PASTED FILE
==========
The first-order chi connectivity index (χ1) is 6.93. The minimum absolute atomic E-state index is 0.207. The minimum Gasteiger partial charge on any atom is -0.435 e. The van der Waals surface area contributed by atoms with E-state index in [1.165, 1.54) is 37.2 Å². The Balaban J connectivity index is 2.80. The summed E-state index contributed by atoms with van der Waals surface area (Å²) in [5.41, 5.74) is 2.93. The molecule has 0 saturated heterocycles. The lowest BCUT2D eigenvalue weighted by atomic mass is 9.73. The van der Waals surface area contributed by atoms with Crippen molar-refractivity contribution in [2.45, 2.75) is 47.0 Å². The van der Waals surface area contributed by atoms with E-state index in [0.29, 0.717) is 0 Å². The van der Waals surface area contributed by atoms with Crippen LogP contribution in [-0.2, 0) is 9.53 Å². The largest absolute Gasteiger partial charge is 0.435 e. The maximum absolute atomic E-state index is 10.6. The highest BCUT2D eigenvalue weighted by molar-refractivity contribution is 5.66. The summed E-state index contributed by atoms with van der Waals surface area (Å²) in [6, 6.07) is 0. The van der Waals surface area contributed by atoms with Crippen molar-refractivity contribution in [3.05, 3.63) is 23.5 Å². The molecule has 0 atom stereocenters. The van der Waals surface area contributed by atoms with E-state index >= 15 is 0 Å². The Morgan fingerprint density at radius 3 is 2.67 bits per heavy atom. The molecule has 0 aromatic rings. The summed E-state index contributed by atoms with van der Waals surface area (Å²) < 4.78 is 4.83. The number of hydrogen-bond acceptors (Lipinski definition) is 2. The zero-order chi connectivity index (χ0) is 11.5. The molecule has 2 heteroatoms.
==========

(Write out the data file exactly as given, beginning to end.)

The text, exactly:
The first-order chi connectivity index (χ1) is 6.93. The minimum absolute atomic E-state index is 0.207. The minimum Gasteiger partial charge on any atom is -0.435 e. The van der Waals surface area contributed by atoms with E-state index in [1.165, 1.54) is 37.2 Å². The Balaban J connectivity index is 2.80. The summed E-state index contributed by atoms with van der Waals surface area (Å²) in [5.41, 5.74) is 2.93. The molecule has 0 saturated heterocycles. The lowest BCUT2D eigenvalue weighted by atomic mass is 9.73. The van der Waals surface area contributed by atoms with Crippen molar-refractivity contribution in [2.45, 2.75) is 47.0 Å². The van der Waals surface area contributed by atoms with E-state index in [0.29, 0.717) is 0 Å². The van der Waals surface area contributed by atoms with Crippen LogP contribution in [-0.2, 0) is 9.53 Å². The largest absolute Gasteiger partial charge is 0.435 e. The maximum absolute atomic E-state index is 10.6. The highest BCUT2D eigenvalue weighted by molar-refractivity contribution is 5.66. The summed E-state index contributed by atoms with van der Waals surface area (Å²) in [6, 6.07) is 0. The van der Waals surface area contributed by atoms with Crippen molar-refractivity contribution in [3.05, 3.63) is 23.5 Å². The molecule has 0 atom stereocenters. The van der Waals surface area contributed by atoms with E-state index >= 15 is 0 Å². The Morgan fingerprint density at radius 3 is 2.67 bits per heavy atom. The molecule has 0 aromatic rings. The summed E-state index contributed by atoms with van der Waals surface area (Å²) < 4.78 is 4.83. The number of hydrogen-bond acceptors (Lipinski definition) is 2. The zero-order chi connectivity index (χ0) is 11.5. The molecule has 2 heteroatoms.